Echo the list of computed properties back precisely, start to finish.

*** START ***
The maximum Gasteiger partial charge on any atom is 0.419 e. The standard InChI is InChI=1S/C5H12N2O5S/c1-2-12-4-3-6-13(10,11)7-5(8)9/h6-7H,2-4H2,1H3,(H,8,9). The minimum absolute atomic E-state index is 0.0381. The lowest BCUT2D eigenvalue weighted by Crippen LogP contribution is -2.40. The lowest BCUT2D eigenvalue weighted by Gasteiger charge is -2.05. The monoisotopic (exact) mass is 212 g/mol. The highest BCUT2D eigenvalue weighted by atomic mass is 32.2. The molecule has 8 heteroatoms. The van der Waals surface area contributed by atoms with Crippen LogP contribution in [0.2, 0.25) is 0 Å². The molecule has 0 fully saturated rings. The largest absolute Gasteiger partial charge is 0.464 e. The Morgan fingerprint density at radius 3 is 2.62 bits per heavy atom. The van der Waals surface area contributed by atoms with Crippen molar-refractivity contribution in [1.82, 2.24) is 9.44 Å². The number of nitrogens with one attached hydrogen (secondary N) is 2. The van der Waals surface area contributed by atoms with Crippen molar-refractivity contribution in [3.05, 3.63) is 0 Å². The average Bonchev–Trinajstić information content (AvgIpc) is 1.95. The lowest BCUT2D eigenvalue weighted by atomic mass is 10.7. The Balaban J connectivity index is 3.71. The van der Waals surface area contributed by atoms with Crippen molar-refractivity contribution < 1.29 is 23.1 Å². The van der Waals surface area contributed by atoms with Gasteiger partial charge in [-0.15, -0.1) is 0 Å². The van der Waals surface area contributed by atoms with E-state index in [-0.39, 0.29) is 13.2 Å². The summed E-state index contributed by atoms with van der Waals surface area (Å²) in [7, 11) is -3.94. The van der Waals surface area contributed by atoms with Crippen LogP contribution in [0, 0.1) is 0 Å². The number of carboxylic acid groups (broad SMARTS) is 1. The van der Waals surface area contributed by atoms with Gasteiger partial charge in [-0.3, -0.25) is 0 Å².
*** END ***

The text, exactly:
The maximum Gasteiger partial charge on any atom is 0.419 e. The standard InChI is InChI=1S/C5H12N2O5S/c1-2-12-4-3-6-13(10,11)7-5(8)9/h6-7H,2-4H2,1H3,(H,8,9). The minimum absolute atomic E-state index is 0.0381. The lowest BCUT2D eigenvalue weighted by Crippen LogP contribution is -2.40. The lowest BCUT2D eigenvalue weighted by Gasteiger charge is -2.05. The monoisotopic (exact) mass is 212 g/mol. The highest BCUT2D eigenvalue weighted by atomic mass is 32.2. The molecule has 8 heteroatoms. The van der Waals surface area contributed by atoms with Crippen LogP contribution in [0.2, 0.25) is 0 Å². The molecule has 0 fully saturated rings. The largest absolute Gasteiger partial charge is 0.464 e. The Morgan fingerprint density at radius 3 is 2.62 bits per heavy atom. The van der Waals surface area contributed by atoms with Crippen molar-refractivity contribution in [1.82, 2.24) is 9.44 Å². The number of nitrogens with one attached hydrogen (secondary N) is 2. The van der Waals surface area contributed by atoms with Crippen molar-refractivity contribution in [3.05, 3.63) is 0 Å². The average Bonchev–Trinajstić information content (AvgIpc) is 1.95. The lowest BCUT2D eigenvalue weighted by atomic mass is 10.7. The Balaban J connectivity index is 3.71. The van der Waals surface area contributed by atoms with Crippen molar-refractivity contribution < 1.29 is 23.1 Å². The van der Waals surface area contributed by atoms with Gasteiger partial charge in [-0.15, -0.1) is 0 Å². The van der Waals surface area contributed by atoms with E-state index in [-0.39, 0.29) is 13.2 Å². The summed E-state index contributed by atoms with van der Waals surface area (Å²) in [7, 11) is -3.94. The van der Waals surface area contributed by atoms with Crippen LogP contribution in [0, 0.1) is 0 Å². The number of carboxylic acid groups (broad SMARTS) is 1. The van der Waals surface area contributed by atoms with Gasteiger partial charge in [-0.3, -0.25) is 0 Å².